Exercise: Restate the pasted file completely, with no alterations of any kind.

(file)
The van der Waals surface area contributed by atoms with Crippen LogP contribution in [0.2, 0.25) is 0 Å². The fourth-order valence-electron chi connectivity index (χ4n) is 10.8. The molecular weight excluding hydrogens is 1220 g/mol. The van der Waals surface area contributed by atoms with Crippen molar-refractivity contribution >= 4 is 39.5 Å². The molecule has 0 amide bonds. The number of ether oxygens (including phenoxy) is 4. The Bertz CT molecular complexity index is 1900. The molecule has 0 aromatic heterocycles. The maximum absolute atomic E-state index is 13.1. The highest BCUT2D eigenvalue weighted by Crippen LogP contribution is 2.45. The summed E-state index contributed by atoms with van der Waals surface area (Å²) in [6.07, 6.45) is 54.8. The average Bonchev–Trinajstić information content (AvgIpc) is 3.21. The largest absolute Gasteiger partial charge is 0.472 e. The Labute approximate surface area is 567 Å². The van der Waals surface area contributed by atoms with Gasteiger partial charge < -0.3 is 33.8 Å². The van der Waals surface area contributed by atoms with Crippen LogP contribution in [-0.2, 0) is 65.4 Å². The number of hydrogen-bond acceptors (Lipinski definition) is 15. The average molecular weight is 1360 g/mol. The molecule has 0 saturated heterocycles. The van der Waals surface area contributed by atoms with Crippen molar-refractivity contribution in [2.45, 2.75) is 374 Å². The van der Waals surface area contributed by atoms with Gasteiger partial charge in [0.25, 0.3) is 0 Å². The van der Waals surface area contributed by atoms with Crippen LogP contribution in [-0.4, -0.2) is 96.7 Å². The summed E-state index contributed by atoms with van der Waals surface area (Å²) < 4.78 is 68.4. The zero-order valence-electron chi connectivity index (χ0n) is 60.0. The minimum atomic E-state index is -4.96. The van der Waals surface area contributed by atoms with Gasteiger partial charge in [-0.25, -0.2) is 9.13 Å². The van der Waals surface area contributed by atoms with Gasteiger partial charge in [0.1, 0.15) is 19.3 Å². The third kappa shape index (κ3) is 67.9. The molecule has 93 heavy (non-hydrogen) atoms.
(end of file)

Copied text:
The van der Waals surface area contributed by atoms with Crippen LogP contribution in [0.2, 0.25) is 0 Å². The fourth-order valence-electron chi connectivity index (χ4n) is 10.8. The molecular weight excluding hydrogens is 1220 g/mol. The van der Waals surface area contributed by atoms with Crippen molar-refractivity contribution >= 4 is 39.5 Å². The molecule has 0 amide bonds. The number of ether oxygens (including phenoxy) is 4. The Bertz CT molecular complexity index is 1900. The molecule has 0 aromatic heterocycles. The maximum absolute atomic E-state index is 13.1. The highest BCUT2D eigenvalue weighted by Crippen LogP contribution is 2.45. The summed E-state index contributed by atoms with van der Waals surface area (Å²) in [6.07, 6.45) is 54.8. The average Bonchev–Trinajstić information content (AvgIpc) is 3.21. The largest absolute Gasteiger partial charge is 0.472 e. The Labute approximate surface area is 567 Å². The van der Waals surface area contributed by atoms with Gasteiger partial charge < -0.3 is 33.8 Å². The van der Waals surface area contributed by atoms with Crippen LogP contribution in [-0.2, 0) is 65.4 Å². The number of hydrogen-bond acceptors (Lipinski definition) is 15. The average molecular weight is 1360 g/mol. The molecule has 0 saturated heterocycles. The van der Waals surface area contributed by atoms with Crippen molar-refractivity contribution in [2.45, 2.75) is 374 Å². The van der Waals surface area contributed by atoms with Gasteiger partial charge in [0.25, 0.3) is 0 Å². The van der Waals surface area contributed by atoms with Crippen LogP contribution in [-0.4, -0.2) is 96.7 Å². The summed E-state index contributed by atoms with van der Waals surface area (Å²) < 4.78 is 68.4. The zero-order valence-electron chi connectivity index (χ0n) is 60.0. The minimum atomic E-state index is -4.96. The van der Waals surface area contributed by atoms with Gasteiger partial charge in [-0.25, -0.2) is 9.13 Å². The van der Waals surface area contributed by atoms with Gasteiger partial charge in [0.1, 0.15) is 19.3 Å². The third kappa shape index (κ3) is 67.9. The molecule has 93 heavy (non-hydrogen) atoms.